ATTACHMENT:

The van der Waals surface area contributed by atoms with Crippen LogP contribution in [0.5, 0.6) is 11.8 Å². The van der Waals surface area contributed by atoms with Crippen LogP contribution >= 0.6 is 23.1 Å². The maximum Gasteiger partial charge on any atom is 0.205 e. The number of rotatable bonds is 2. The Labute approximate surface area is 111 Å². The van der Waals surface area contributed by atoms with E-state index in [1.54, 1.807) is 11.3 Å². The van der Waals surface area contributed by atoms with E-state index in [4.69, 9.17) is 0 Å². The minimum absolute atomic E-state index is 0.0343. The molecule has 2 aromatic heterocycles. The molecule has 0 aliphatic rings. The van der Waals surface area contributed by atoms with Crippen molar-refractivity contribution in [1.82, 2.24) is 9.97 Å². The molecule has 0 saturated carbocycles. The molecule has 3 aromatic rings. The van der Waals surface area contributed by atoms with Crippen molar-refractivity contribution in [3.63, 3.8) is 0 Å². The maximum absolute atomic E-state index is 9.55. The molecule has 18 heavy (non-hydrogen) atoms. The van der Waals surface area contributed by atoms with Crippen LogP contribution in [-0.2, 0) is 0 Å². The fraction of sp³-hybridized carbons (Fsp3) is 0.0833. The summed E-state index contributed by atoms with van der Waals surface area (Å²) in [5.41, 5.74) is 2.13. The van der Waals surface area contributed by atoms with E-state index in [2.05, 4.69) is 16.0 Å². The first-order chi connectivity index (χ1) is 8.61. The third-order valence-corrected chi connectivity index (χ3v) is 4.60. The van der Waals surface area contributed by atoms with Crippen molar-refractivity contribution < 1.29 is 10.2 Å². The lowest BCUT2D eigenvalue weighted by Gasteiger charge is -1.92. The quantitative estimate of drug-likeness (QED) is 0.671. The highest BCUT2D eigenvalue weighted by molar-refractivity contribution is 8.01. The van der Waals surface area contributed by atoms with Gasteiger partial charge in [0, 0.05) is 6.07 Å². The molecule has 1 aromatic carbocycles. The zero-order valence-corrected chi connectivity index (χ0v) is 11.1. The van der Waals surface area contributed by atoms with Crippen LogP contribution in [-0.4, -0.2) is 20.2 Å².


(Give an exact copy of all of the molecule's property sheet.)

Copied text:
The van der Waals surface area contributed by atoms with Crippen LogP contribution in [0.5, 0.6) is 11.8 Å². The van der Waals surface area contributed by atoms with Crippen LogP contribution >= 0.6 is 23.1 Å². The maximum Gasteiger partial charge on any atom is 0.205 e. The number of rotatable bonds is 2. The Labute approximate surface area is 111 Å². The van der Waals surface area contributed by atoms with E-state index in [1.54, 1.807) is 11.3 Å². The van der Waals surface area contributed by atoms with E-state index in [4.69, 9.17) is 0 Å². The minimum absolute atomic E-state index is 0.0343. The molecule has 2 aromatic heterocycles. The molecule has 0 aliphatic rings. The van der Waals surface area contributed by atoms with Crippen molar-refractivity contribution in [1.82, 2.24) is 9.97 Å². The molecule has 0 saturated carbocycles. The molecule has 3 aromatic rings. The van der Waals surface area contributed by atoms with Crippen molar-refractivity contribution in [3.63, 3.8) is 0 Å². The maximum absolute atomic E-state index is 9.55. The molecule has 18 heavy (non-hydrogen) atoms. The van der Waals surface area contributed by atoms with Crippen LogP contribution in [-0.2, 0) is 0 Å². The fraction of sp³-hybridized carbons (Fsp3) is 0.0833. The summed E-state index contributed by atoms with van der Waals surface area (Å²) in [5.41, 5.74) is 2.13. The van der Waals surface area contributed by atoms with E-state index in [2.05, 4.69) is 16.0 Å². The first-order chi connectivity index (χ1) is 8.61. The third-order valence-corrected chi connectivity index (χ3v) is 4.60. The van der Waals surface area contributed by atoms with Crippen molar-refractivity contribution < 1.29 is 10.2 Å². The lowest BCUT2D eigenvalue weighted by Gasteiger charge is -1.92. The quantitative estimate of drug-likeness (QED) is 0.671. The highest BCUT2D eigenvalue weighted by molar-refractivity contribution is 8.01. The van der Waals surface area contributed by atoms with Gasteiger partial charge in [0, 0.05) is 6.07 Å². The molecule has 1 aromatic carbocycles. The zero-order valence-corrected chi connectivity index (χ0v) is 11.1. The van der Waals surface area contributed by atoms with Crippen LogP contribution in [-0.4, -0.2) is 20.2 Å².